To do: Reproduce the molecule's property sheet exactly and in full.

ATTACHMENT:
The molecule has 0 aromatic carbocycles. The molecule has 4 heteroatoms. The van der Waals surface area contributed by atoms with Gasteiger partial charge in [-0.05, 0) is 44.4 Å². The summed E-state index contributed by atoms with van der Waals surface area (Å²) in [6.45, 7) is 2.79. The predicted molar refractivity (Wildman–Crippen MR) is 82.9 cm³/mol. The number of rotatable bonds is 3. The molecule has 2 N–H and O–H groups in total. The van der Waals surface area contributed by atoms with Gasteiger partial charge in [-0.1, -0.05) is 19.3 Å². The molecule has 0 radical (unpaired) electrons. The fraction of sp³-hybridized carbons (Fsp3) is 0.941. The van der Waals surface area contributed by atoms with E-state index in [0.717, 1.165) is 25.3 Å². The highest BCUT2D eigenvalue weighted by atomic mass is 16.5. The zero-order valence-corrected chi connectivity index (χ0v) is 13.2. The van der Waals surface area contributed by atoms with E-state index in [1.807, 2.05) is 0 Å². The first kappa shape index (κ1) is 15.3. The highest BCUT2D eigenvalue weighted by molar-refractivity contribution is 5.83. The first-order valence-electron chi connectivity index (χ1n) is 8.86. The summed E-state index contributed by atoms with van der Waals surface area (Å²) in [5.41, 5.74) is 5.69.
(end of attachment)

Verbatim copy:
The molecule has 0 aromatic carbocycles. The molecule has 4 heteroatoms. The van der Waals surface area contributed by atoms with Gasteiger partial charge in [-0.05, 0) is 44.4 Å². The summed E-state index contributed by atoms with van der Waals surface area (Å²) in [6.45, 7) is 2.79. The predicted molar refractivity (Wildman–Crippen MR) is 82.9 cm³/mol. The number of rotatable bonds is 3. The molecule has 2 N–H and O–H groups in total. The van der Waals surface area contributed by atoms with Gasteiger partial charge in [-0.1, -0.05) is 19.3 Å². The molecule has 0 radical (unpaired) electrons. The fraction of sp³-hybridized carbons (Fsp3) is 0.941. The van der Waals surface area contributed by atoms with E-state index in [0.717, 1.165) is 25.3 Å². The highest BCUT2D eigenvalue weighted by atomic mass is 16.5. The zero-order valence-corrected chi connectivity index (χ0v) is 13.2. The van der Waals surface area contributed by atoms with E-state index in [1.807, 2.05) is 0 Å². The first kappa shape index (κ1) is 15.3. The highest BCUT2D eigenvalue weighted by molar-refractivity contribution is 5.83. The first-order valence-electron chi connectivity index (χ1n) is 8.86. The summed E-state index contributed by atoms with van der Waals surface area (Å²) in [5.41, 5.74) is 5.69.